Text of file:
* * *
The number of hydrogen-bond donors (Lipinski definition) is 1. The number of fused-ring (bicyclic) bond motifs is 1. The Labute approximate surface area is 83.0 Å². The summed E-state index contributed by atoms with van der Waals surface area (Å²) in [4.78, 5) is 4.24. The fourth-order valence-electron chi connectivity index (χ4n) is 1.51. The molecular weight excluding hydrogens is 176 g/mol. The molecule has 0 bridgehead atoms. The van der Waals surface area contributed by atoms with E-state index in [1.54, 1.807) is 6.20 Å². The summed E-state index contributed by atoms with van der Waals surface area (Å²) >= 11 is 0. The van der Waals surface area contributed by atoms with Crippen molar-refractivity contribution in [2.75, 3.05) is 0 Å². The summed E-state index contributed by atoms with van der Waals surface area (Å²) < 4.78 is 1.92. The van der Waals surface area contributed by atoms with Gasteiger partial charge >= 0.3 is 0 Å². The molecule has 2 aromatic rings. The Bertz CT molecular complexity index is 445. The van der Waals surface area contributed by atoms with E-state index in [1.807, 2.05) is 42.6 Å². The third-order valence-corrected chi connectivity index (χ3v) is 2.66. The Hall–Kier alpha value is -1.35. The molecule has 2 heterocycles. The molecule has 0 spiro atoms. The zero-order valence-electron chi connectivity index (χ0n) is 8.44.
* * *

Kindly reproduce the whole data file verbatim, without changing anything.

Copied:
The number of hydrogen-bond donors (Lipinski definition) is 1. The number of fused-ring (bicyclic) bond motifs is 1. The Labute approximate surface area is 83.0 Å². The summed E-state index contributed by atoms with van der Waals surface area (Å²) in [4.78, 5) is 4.24. The fourth-order valence-electron chi connectivity index (χ4n) is 1.51. The molecular weight excluding hydrogens is 176 g/mol. The molecule has 0 bridgehead atoms. The van der Waals surface area contributed by atoms with E-state index in [1.54, 1.807) is 6.20 Å². The summed E-state index contributed by atoms with van der Waals surface area (Å²) >= 11 is 0. The van der Waals surface area contributed by atoms with Crippen molar-refractivity contribution in [2.75, 3.05) is 0 Å². The summed E-state index contributed by atoms with van der Waals surface area (Å²) < 4.78 is 1.92. The van der Waals surface area contributed by atoms with Gasteiger partial charge >= 0.3 is 0 Å². The molecule has 2 aromatic rings. The Bertz CT molecular complexity index is 445. The van der Waals surface area contributed by atoms with E-state index in [1.807, 2.05) is 42.6 Å². The third-order valence-corrected chi connectivity index (χ3v) is 2.66. The Hall–Kier alpha value is -1.35. The molecule has 2 heterocycles. The molecule has 0 spiro atoms. The zero-order valence-electron chi connectivity index (χ0n) is 8.44.